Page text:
Alex Len, a little-used center (8.6 minutes) for Phoenix despite being picked fifth overall, nevertheless learns while he sits on the bench. The 7-foot-1, 255-pound Ukrainian out of Maryland, who averages just 2.2 points and 2.4 rebounds, looks up to Tim Duncan of San Antonio.
“Tim Duncan has always been one of my favorite players,” the 20-year-old big man says. “Playing against him was a great experience. When you watch film and then actually play against this guy, it’s a different feeling… You learn a lot when you don’t play. When I don’t get minutes I’m trying to sit on the bench and watch other players, what they do, the little things. Sometimes in the field you can’t see some stuff that you see from the bench.”
Top rookie candidate Michael Carter-Williams of sad-sack Philadelphia has a different method of learning, on the other hand. He watches more footage of himself during the season and studies other players’ ways during the offseason.
“To be honest, I don’t really watch too many other people. I’m watching a lot of clips of myself and my mistakes and how I can improve,” says the 6-6, 185-pound guard, who is averaging 16.5 points, 6.3 assists, 6.1 rebounds and 2.0 steals but is shooting just .393 from the field (.259 from long range) and .696 from the stripes. “Probably during the offseason I may watch some of the older guys and just try to pick what I can, pick from them. Just some old Jason Kidd clips, some Gary Payton clips, just try to emulate and take some stuff from there.”
Giannis Antetokounmpo (pronounced YAWN-nie Ah-DAY-tow-KUN-bo) of Milwaukee, meanwhile, patterns his game after tall swingmen like Nicolas Batum and Scottie Pippen, being the 6-9, 205-pound big guard that he is. Plucked from Greece with the 15th pick just at 19, Antetokounmpo is submitting decent norms of 7.0 points (on .421, .330 and .696 shooting), 4.4 rebounds and 1.9 assists in 24.4 minutes of action.
“I study a lot of players. I study players that I can play like them, I can be like them,” Antetokounmpo says. “For sure Batum, Scottie Pippen, a lot of tall guards that can handle the ball and do a lot of things on the court. I just try to study them a little bit so that maybe one day I can be like them… Sometimes I look at film. I ask a lot of coaches about them, especially my coaches. When I play against them, I look at what they’re doing – if they’re serious in warmups, all the little things like that.”
Shane Larkin, another little-used player, this time in Dallas, still finds the wisdom of watching different players to learn how he can be a better player. An undersized player even for a point guard at 5-11, 176 pounds, Larkin has seen plenty of footage of an undersized guard who helped the Mavericks to their lone championship in 2011, current Minnesota Timberwolf J.J. Barea.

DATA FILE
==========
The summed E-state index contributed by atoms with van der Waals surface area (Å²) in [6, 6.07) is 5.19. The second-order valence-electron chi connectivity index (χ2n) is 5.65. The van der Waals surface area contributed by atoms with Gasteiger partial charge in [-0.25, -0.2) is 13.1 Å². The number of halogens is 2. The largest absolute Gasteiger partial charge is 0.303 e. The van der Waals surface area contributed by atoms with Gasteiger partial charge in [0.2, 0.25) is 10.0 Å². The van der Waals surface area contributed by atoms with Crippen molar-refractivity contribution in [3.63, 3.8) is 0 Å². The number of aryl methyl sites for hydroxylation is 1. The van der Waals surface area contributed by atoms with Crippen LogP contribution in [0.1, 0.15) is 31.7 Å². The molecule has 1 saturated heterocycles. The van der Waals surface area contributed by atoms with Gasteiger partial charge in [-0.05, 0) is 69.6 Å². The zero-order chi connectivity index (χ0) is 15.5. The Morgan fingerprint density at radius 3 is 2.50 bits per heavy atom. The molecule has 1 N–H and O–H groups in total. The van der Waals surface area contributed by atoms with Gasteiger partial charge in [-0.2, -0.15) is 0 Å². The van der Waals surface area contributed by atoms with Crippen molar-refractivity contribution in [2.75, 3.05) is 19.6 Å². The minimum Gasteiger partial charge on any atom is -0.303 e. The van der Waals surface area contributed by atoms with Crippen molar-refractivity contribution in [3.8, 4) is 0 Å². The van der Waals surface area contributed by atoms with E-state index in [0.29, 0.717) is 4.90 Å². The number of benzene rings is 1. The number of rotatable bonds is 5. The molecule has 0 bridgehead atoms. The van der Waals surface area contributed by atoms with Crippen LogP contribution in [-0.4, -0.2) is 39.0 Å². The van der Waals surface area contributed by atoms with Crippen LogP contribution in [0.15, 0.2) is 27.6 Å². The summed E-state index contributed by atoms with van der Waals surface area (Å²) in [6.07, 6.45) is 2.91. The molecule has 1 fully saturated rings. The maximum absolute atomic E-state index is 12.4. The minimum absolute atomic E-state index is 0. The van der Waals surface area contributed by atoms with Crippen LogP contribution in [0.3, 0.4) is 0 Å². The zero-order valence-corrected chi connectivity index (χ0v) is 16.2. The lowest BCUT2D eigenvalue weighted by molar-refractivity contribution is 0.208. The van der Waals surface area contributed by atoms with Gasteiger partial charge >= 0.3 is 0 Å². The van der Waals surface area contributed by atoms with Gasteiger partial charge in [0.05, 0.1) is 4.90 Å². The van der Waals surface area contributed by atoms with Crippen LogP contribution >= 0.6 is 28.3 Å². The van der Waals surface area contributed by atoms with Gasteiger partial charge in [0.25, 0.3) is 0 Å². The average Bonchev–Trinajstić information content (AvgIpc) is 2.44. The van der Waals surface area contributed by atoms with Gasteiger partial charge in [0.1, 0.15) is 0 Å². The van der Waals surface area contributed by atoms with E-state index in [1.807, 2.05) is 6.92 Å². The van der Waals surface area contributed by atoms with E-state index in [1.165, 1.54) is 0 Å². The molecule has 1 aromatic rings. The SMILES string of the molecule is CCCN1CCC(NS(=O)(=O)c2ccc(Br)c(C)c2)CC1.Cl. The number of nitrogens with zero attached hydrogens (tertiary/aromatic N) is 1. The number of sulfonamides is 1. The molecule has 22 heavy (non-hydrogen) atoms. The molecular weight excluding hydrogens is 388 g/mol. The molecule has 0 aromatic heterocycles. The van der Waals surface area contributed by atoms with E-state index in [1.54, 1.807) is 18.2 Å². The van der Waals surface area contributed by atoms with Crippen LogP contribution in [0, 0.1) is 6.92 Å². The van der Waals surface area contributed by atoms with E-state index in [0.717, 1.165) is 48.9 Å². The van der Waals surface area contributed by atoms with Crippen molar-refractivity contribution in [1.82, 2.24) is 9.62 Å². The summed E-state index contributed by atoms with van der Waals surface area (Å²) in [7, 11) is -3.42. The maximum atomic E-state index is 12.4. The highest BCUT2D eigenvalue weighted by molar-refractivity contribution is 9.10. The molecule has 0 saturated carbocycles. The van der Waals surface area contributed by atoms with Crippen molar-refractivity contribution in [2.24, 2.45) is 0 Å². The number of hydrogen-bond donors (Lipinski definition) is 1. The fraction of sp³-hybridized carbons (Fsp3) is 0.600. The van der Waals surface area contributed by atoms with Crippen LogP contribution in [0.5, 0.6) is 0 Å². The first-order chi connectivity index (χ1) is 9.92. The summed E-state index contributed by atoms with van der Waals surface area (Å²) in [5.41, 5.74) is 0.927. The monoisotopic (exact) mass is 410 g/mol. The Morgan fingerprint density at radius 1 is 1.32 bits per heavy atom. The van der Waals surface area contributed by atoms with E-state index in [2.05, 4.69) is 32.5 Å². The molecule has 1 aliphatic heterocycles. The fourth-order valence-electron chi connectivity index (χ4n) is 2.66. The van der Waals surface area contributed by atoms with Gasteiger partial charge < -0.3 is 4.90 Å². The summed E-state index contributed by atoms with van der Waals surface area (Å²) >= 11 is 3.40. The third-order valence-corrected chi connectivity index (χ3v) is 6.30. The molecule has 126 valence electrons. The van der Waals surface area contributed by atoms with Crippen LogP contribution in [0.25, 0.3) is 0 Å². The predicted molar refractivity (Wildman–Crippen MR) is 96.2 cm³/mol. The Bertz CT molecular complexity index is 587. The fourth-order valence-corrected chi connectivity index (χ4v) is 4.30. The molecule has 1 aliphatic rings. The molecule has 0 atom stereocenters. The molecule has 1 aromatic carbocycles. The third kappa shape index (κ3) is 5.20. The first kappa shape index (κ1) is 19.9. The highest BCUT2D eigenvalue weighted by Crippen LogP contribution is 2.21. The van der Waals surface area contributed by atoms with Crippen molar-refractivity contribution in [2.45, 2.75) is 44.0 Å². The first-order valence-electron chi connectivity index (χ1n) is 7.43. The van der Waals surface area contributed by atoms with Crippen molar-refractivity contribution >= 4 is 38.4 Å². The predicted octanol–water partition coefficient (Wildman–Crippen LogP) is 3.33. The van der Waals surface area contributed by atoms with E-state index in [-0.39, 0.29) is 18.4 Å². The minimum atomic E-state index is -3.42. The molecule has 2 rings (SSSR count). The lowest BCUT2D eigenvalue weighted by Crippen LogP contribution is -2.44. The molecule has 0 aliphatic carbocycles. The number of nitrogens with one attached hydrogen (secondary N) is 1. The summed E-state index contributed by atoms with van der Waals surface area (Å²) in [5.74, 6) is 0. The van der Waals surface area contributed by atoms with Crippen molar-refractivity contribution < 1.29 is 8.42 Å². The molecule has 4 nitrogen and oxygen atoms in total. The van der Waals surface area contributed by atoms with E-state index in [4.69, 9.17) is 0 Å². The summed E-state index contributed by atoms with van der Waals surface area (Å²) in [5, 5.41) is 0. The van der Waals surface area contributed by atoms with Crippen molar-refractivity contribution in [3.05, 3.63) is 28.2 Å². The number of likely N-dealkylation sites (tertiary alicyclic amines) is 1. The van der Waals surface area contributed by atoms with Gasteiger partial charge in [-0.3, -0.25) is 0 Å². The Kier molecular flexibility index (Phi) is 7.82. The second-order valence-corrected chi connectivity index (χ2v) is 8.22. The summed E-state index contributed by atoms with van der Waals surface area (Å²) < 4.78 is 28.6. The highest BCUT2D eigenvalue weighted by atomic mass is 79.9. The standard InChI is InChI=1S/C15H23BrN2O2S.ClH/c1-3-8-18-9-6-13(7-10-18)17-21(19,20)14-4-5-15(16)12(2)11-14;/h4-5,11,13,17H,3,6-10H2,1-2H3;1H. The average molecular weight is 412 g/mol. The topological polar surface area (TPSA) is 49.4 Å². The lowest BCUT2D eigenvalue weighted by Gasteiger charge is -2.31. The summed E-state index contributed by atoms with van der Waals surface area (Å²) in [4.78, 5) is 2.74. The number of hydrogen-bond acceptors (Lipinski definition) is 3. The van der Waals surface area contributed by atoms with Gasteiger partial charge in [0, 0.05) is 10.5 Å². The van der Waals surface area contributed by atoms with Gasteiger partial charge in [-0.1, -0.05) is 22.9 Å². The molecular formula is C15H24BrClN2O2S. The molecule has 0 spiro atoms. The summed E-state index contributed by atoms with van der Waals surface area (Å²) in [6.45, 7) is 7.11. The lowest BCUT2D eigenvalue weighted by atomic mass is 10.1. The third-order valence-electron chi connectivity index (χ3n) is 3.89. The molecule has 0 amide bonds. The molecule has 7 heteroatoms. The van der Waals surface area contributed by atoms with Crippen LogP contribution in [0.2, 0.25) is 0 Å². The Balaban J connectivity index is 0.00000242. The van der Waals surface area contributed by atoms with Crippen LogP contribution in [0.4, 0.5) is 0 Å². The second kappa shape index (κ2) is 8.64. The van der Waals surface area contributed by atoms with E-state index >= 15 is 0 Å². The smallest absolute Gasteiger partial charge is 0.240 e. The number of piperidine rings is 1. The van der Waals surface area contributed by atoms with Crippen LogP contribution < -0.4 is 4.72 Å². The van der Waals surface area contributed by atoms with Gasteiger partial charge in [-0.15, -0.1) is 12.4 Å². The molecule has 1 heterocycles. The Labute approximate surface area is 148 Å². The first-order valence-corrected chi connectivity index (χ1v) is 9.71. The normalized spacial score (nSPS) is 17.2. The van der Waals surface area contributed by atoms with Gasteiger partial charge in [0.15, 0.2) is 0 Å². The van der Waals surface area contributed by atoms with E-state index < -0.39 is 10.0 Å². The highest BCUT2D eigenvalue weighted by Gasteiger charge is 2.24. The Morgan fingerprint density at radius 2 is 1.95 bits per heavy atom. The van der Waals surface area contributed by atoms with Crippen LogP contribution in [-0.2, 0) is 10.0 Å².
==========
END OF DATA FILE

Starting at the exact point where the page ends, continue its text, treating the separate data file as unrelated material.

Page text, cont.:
“(The Mavs) have shown me a lot of J.J. Barea, actually, because of what he did here in 2011. He was one of the key pieces to the championship team,” says Larkin, who was a co-Atlantic Coast Conference Player of the Year with the Miami Hurricanes but is norming just 2.8 points and 1.6 assists in 10.7 minutes of spot duty for the Mavs. “I’ve watched some Ty Lawson and Tony Parker, too. I would say those are pretty good guys to play like. If I could get to the level of those players it would be good. There’s no point watching Russell Westbrook playing unless I’m about to play against him. I’m not 6-foot-4, extremely athletic and dunking on people whenever I want to. The guys who (the Mavs) picked are the ones who use their speed and quickness in the pick-and-roll to affect the game.”
Indeed, there’s no doubt that young players have to first watch and admire certain role models, then try to learn how they’re able to do what they do, and perhaps improve on their template, if that’s possible at all. It’s how some of the most transcendent players were able to develop their games, and there’s no doubt it’s a blueprint for success and a key to sustaining the quality and standards being observed by any league, the NBA included.
SHORTSHOTS: The San Antonio Spurs set a franchise record by winning their 18th straight game, blowing out Indiana 103-77 at the Pacers’ homecourt yesterday, March 31 (April 1 in Manila). Tony Parker scored 22 points while Kawhi Leonard had a double-double (13 points, 11 rebounds) and held Pacers star Paul George to 5-of-13 shooting as the Spurs won going away in the battle of division leaders. The owners of the league’s best record at 58-16, the Spurs served notice of their bid for another championship after last year’s seven-game finals defeat to Miami. The Spurs, who also had an 11-game winning streak in November and were unbeaten in 16 games in March, gun for their 19th straight win tomorrow against Golden State… Conversely, the Pacers have been in a horrendous slide, having lost 10 of their last 16 games and being just 12-10 since the All-Star break. The Pacers’ offense has really struggled in that stretch, averaging only 99 points per 100 possessions, which is second-worst in the NBA and ahead of only the Philadelphia 76ers, who are 1-18 since the break…
The Brooklyn Nets extended their own record by winning their 14th straight game at home with a 105-96 victory over Houston this morning, snapping a 14-game losing streak against the Rockets with their first win over them since March 13, 2006. The home streak is also the longest in the league this season and is two wins better than the previous Nets record set in 2006 when coach Jason Kidd was still playing the point for them. With the victory, Brooklyn actually clinched a playoff spot and moved to within 1½ games of Toronto and Chicago for the third seed in the East. The Nets are 30-12 overall since January 1 and haven’t lost at Barclays Center since January 31. – Rappler.com
Bert A. Ramirez has been a freelance sportswriter/columnist since the ’80s, writing mostly about the NBA and once serving as consultant and editor for Tower Sports Magazine, the longest-running locally published NBA magazine, from 1999 to 2008. He has also written columns and articles for such publications as Malaya, Sports Digest, Winners Sports Weekly, Pro Guide, Sports Weekly, Sports Flash, Sports World, Basketball Weekly and the FIBA’s International Basketball, and currently writes a fortnightly column for QC Life and a weekly blog for BostonSports Desk. A former corporate manager, Bert has breathed, drunk and slept sports most of his life.